University of St Martin - Fall, 2006 - PHIL232

Monday, Sept. 11 - Aristotle (2)

Midterm Essay
Monday, Sept. 4 - What is philosophy?
Wednesday, Sept. 6 - Aristotle (1)
Monday, Sept. 11 - Aristotle (2)
Wednesday, Sept. 13 - Aristotle (3)
Monday, Sept. 18 - Nietzsche (1)
Wednesday, Sept. 20 - Nietzsche (2)
Monday, Sept. 26 - Abortion (1)
Wednesday, Sept. 28 - Abortion (2)
Excursus 1: Historical overview
Excursus 2: Abortion in Judaism and Christianity
Excursus 3: Abortion in Islam
Excursus 4: Pro-choice argument
Monday, Oct. 2 - Suicide (1)
Wednesday, Oct 4 - Revision
Monday, Oct 16 - Suicide (2)
Wednesday, Oct 18 - Paradigm shifts
Monday, Oct 23 - Brave New World (1)
Wednesday, Oct 25 - Philosophical Anthropology (1)
Monday, Oct 30 - Sexual History of the USA
Wednesday, Nov 1 - Philosophical Anthropology (2)
Monday, Nov 6 - Race, death, tragedy, and bad faith
Wednesday, Nov 8 - Race, Biology, and Culture
Monday, Nov 13 - Racism and culture
Wednesday, Nov 15 - Existentialism
Monday, Nov 20 - Political Obligation, Moral Duty, and Punishment
Wednesday, Nov 22 - Kant and Moral Obligation
Monday, Nov 27 - War and Peace
Wednesday, Nov 29 - Non-Western Philosophies (1)
Monday, Dec 4 - Non-Western Philosophies (2)
Wednesday, Dec 6 - The End
Final Paper

Guiding Q&A for the reading of Aristotle’s Nicomachean Ethics:



Q. What is the good?

A. “(…) the good has rightly been declared to be that at which all things aim (i.e. their telos).”


Q. Are all goods equal?

A. “Now, as there are many actions, arts, and sciences, their ends also are many.”




Q. What is higher: the personal good or the communal good?

A. “For even if the end is the same for a single man and for a state, that of the state seems at all events something greater and more complete whether to attain or to preserve (…).”


Q. Why?

A. “(…) though it is worth while to attain the end merely for one man, it is finer and more godlike to attain it for a nation or for city-states.”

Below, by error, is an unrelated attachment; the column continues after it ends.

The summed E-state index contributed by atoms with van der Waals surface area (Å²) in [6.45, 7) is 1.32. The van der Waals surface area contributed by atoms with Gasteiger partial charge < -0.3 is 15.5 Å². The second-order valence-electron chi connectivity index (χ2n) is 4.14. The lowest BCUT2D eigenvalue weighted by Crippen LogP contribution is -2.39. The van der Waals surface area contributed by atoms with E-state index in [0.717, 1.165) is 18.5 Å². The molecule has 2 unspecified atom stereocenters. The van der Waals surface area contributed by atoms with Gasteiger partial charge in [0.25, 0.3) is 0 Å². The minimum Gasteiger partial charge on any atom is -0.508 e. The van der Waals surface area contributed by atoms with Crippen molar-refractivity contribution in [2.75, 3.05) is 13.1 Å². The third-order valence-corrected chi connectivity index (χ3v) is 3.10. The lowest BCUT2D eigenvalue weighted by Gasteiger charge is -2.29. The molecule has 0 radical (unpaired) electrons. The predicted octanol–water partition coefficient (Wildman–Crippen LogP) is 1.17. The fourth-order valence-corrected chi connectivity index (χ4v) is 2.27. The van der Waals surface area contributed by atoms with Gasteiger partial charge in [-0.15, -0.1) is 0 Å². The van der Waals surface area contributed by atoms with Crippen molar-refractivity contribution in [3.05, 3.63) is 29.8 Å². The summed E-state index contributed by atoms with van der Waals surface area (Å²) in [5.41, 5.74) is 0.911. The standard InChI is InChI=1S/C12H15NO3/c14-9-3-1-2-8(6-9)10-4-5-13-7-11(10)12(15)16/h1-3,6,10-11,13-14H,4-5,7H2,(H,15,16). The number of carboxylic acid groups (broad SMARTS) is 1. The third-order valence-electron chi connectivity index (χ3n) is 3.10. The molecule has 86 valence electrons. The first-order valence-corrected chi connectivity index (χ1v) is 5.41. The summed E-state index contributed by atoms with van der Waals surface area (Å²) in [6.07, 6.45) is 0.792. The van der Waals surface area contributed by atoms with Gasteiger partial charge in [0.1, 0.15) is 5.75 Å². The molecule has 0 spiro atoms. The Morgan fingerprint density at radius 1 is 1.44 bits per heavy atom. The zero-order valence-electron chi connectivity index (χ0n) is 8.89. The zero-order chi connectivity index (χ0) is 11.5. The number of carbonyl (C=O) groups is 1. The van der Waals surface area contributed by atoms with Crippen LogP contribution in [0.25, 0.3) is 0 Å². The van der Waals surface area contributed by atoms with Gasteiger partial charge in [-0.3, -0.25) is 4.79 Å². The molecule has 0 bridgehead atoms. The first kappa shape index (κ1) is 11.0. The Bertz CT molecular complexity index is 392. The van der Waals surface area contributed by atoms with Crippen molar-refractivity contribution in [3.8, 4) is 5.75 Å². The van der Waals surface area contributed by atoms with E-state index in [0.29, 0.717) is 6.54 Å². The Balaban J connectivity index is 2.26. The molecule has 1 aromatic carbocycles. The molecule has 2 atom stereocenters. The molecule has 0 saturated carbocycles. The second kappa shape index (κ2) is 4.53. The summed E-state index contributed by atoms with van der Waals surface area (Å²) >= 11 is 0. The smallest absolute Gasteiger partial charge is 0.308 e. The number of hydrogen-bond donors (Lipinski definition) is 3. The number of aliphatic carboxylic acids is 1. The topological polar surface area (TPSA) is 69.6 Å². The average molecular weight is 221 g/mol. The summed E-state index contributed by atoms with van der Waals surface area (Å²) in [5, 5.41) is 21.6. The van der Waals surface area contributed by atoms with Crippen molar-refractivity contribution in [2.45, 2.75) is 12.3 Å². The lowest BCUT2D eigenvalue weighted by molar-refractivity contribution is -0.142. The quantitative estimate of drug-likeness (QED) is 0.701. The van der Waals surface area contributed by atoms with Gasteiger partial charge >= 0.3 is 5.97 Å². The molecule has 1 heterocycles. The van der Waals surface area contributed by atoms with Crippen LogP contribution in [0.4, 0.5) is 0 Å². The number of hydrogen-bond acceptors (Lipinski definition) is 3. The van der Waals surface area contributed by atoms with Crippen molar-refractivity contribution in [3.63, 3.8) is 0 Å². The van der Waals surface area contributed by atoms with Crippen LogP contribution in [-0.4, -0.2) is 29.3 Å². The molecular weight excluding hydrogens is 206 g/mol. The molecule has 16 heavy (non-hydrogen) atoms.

Q. Why is it important to classify the objects of our inquiries?

A. To see whether you can reach either certainty or probability.


Q. What is the problem with the passions and the pursuit of the good?

A. Right judgement presupposes clear knowledge and the passions can obfuscate (or blur) the vision of the mind, letting us think that we are doing things because they are the right thing, while we are doing them only because we feel like it. People who are lead primarily by their passions cannot say that their actions are always the most rational. [Of course, several questions could be raised. For instance: How free can our intellect be from our emotions? Is it desirable that we always follow our “cold” intelligence?...]




Q. What is the telos of all human pursuit, according to Aristotle?

A. “(…) it is happiness,” identifying “living well and doing well with being happy.”

To think about       

"Any society that values creativity also needs to enable criticism. If we cannot question the way we are doing things and thinking about things at present, it will not occur to us that they could be thought of or done differently. (...) So philosophy is important partly because cultural criticism is so important."

CHRISTENSON, Tom (2001). Wonder and Critical Reflection. An invitation to Philosophy, p. 37. Upper Saddle River, NJ: Prentice-Hall Inc.


This page was updated on Nov 21, 2006
at 10.00 PM St Martin Time (-4 UT)